The attribute that qualifies the Melech Yisrael for Malchus is the ability to say “I was wrong. She is more righteous than I.” That is why Yehudah merited monarchy. It is because a king cannot be arrogant. He has much too much power. Arrogance, on top of having all that power, can be disastrous. The higher up you are, the humbler you must be. Unfortunately, we see the opposite in the world around us.
Transcribed by David Twersky; Jerusalem [email protected]
Technical Assistance by Dovid Hoffman; Baltimore, MD [email protected]
This week’s write-up is adapted from the hashkafa portion of Rabbi Yissochar Frand’s Commuter Chavrusah Series on the weekly Torah portion. A listing of the halachic portions for Parshas Vayechi is provided below:
- # 037 – Establishing Time of Death
- # 079 – The Yissocher-Zevulun Partnership
- # 128 – The Sandik
- # 175 – Embalming, Autopsies, and Cremation
- # 221 – Exhumation: When Is it Permitted?
- # 265 – Yahrtzeit
- # 311 – Funerals in Halacha
- # 355 – Asarah B’Teves
- # 399 – Baruch Shem K’vod Malchuso L’Olam Voed
- # 443 – Aveilus Issues
- # 487 – Determining Date of Moshiach’s Arrival
- # 531 – Burial in Eretz Yisroel
- # 575 – Honoring an Older Brother
- # 619 – Fulfilling the Wishes of the Deceased
- # 663 – Belief in the Coming of Moshiach
- # 707 – Fasting on a Yahrzeit
- # 751 – The Rabbi: Master Or Slave?
- # 795 – Hatoras Nedorim – How Specific Must You Be?
- # 839 – Buying Cemetery Plot – Investing in Real Estate for Long Term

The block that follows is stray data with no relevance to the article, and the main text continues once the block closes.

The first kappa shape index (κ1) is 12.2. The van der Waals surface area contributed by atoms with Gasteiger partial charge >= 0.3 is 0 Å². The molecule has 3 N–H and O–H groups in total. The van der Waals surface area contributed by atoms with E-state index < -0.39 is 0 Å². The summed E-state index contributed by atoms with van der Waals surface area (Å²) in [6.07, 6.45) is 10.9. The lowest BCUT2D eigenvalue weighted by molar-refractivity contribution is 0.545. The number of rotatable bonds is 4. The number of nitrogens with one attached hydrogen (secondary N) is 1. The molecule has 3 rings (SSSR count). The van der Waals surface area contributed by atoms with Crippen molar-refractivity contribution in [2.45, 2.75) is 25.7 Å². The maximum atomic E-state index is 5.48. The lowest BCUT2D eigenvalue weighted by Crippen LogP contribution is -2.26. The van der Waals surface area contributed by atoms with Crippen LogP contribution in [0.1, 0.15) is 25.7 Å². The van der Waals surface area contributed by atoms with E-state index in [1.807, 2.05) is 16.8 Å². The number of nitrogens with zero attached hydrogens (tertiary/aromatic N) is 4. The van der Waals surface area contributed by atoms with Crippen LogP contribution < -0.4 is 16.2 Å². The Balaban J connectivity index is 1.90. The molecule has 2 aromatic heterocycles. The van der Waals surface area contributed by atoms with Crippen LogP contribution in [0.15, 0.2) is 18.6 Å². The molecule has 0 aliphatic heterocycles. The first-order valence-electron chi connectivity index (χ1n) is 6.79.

- # 883 – Evil Intentions – Do They Matter?
- # 927 – Yissocher – Zevulun Revisited
- # 970 – Being A Sandek – Does It Really Make You Wealthy?
- #1014 – Will We Make Pesach When Mashiach Comes?
- #1058 – Bentching Your Children on Friday Nights
- #1101 – Grandfather or Great Grandfather – Who Should be Sandek?
- #1144 – Supporting Someone To Sit and Learn: Must He Be Altruistic?
- #1187 – Can You Be Sandek More Than Once?
- #1231 – Day of Death or of Funeral? Customs and other Yahrtzeit Issues
- #1275 – I Don’t Want Hespedim at my Levaya – Must We Obey?
- #1319 – Honoring Your Parents Wishes After Their Death: How Far Must You Go?
- #1363 – Lesser of Two Evils: Being Buried in Non-Jewish Cemetery vs. Cremation – Which Is It?
- #1407 – Asking Mechila From An Offended Friend – Personally Or Through An Intermediary?
- (2019) – Burial in Eretz Yisrael – Is It Always A Good Idea?
A complete catalogue can be ordered from the Yad Yechiel Institute, PO Box 511, Owings Mills MD 21117-0511. Call (410) 358-0416 or e-mail [email protected] or visit http://www.yadyechiel.org/ for further information.